(*c->generator()) << DJMP() << lbl_after_while;
    << declare_label(lbl_while_body);
  for(const auto>amp; seq : m_while_body)
  (*c->generator()) << DJMP() << lbl_while;
    << declare_label(lbl_after_while);
  return false;
Listing 7

The compilation begins with declaring a label to the location where the evaluation of the while’s expression will be performed. Then we do the actual compilation of the expression via sequence::compile. The rest till (*c->generator()) << DJMP() << lbl_while; is actually the looping in the while loop itself, and is identical to the if keyword, as presented above.

Now, only one step remains: writing a unit test for it. The project uses Catch2 as its unit test framework, so into the tests.cpp found in the tests directory add the contents of Listing 8.

TEST_CASE("Compiler compiles, while test", "[compiler]")
  auto c = primal::compiler::create();
             var a,b
             let a = 5
             let b = 0
             while a > 0
             let a = a - 1
             let b = b + 1
  auto vm = primal::vm::create();
  REQUIRE(vm->get_mem(0) == 0);
  REQUIRE(vm->get_mem(word_size) == 5);
Listing 8

The virtual machine

The general design and architecture of the virtual machine is loosely based on the workings of a Turing machine: it relentlessly behaves in a similar manner to a computer adhering to the von Neumann architecture, it feels more like a real mode x86 machine thus suffering from all its deficiencies and efficiencies, it has a dedicated assembly level programming language and it contains the following important components:

  • A set of 256 registers, integers, 32 bit by default represented in the source code by the type word_t found in numeric_decl.h.
    • Reg 255 is reserved for the stack pointer
    • Reg 254 is frequently used by the compiler
    • Reg 253 holds the value of the LOF flag (see below)
    • Reg 252 is initialized to the start of the stack segment
    • Reg 251 is initialized to the entry point of the application upon the start of the application
    • Reg 250 is reserved for future endeavours

    All other registers are freely available for you to play with.

  • A flag (called LOF – Last Operation Flag) which is set to a non-zero value by the last operation if the value after the operation evaluated to non-zero and is cleared to zero by the first conditional jump command.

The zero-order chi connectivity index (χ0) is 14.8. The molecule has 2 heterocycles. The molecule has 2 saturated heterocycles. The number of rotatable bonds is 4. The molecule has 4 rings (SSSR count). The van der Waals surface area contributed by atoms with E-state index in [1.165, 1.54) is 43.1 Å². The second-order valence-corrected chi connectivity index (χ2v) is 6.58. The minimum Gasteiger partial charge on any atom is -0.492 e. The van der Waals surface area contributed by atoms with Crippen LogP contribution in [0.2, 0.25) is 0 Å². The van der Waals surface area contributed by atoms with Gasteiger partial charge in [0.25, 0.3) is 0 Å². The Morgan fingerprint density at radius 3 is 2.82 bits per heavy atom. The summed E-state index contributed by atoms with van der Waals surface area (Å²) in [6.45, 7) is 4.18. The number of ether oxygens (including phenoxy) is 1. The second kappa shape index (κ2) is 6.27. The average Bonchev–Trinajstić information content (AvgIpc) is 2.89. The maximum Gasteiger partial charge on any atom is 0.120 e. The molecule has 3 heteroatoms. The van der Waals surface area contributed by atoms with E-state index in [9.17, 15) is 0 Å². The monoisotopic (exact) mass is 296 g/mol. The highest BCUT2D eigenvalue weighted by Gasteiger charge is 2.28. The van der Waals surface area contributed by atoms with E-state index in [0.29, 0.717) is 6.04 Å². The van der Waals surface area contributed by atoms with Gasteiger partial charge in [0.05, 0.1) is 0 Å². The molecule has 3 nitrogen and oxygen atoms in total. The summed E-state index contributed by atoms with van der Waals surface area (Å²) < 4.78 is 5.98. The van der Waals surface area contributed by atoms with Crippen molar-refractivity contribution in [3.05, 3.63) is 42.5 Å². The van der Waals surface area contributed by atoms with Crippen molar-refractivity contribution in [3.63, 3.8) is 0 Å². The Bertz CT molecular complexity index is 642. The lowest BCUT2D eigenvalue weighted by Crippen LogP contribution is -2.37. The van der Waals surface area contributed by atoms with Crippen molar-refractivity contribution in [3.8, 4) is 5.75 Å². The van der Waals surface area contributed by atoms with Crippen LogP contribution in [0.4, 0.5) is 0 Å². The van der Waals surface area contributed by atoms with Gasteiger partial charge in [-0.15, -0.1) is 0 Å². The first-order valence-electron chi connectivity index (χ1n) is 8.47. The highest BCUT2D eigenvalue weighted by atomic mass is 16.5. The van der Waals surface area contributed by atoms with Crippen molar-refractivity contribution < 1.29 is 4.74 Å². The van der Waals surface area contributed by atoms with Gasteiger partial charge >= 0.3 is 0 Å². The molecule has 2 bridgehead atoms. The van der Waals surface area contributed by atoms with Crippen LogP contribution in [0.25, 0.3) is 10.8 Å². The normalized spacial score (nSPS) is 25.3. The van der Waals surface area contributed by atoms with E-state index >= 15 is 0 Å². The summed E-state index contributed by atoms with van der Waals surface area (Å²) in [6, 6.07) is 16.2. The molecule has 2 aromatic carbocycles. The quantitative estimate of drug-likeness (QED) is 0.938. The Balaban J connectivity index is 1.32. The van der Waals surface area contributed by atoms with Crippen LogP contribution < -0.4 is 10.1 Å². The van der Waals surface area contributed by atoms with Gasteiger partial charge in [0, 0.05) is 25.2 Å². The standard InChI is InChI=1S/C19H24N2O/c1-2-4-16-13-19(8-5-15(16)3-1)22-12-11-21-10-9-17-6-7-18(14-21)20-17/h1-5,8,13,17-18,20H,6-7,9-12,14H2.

• A code segment which is the application’s compiled byte-code. The size of this is flexible and depends on the application compiled. This is a read-only section and its content populated upon start-up by the virtual machine ‘loader’. For the sake of completeness, we have to mention that the virtual machine places the code segment in memory after the memory segments 1MB limit, continuously.

    The machine has an Instruction Pointer to track the next instruction that needs to be executed. Initially, this is placed on the very first byte-code, and on stepping through the code, this can increase or decrease. When the virtual machine encounters errors in byte-code being executed, it issues a PANIC call and exits.

  • A free-memory segment, which is used by the virtual machine and the code of the programmer. Usually it’s 1MB in size; however, it can be modified by specifying the size in the hal.h header. At this moment, only assembly level access (r/w) is granted to this area via the MOV and COPY instructions, since the compiled script makes no use of it. The virtual machine will allocate this memory segment on the heap of the real machine.
    • The memory can be accessed by loading the desired address value into a register and then performing the required memory access operation: either a full 32 bit value will be loaded from the memory into the required register either a byte value will be moved in the required register target.
    • A memory area (usually beginning after the end of the global variables) is designated to be functioning as a stack which can be controlled via the PUSH/POP/MOV commands. The assembly instructions CALL and RET are also utilizing the stack, CALL pushes the address where the code should continue when a RET was issued. POP or RET in case of the stack pointer being 0 will result in PANIC.

      There is a Stack Pointer (same variable type as the registers, referenced in register with index 255) that is used to access the stack. Upon a push, the stack pointer increases its value, and upon pop, it decreases it. The assembler syntax for the stack pointer is: $sp

    • An important compatibility note: due to the way the direct jump addresses are calculated, both the compiler and vm need to be compiled using the same memory size.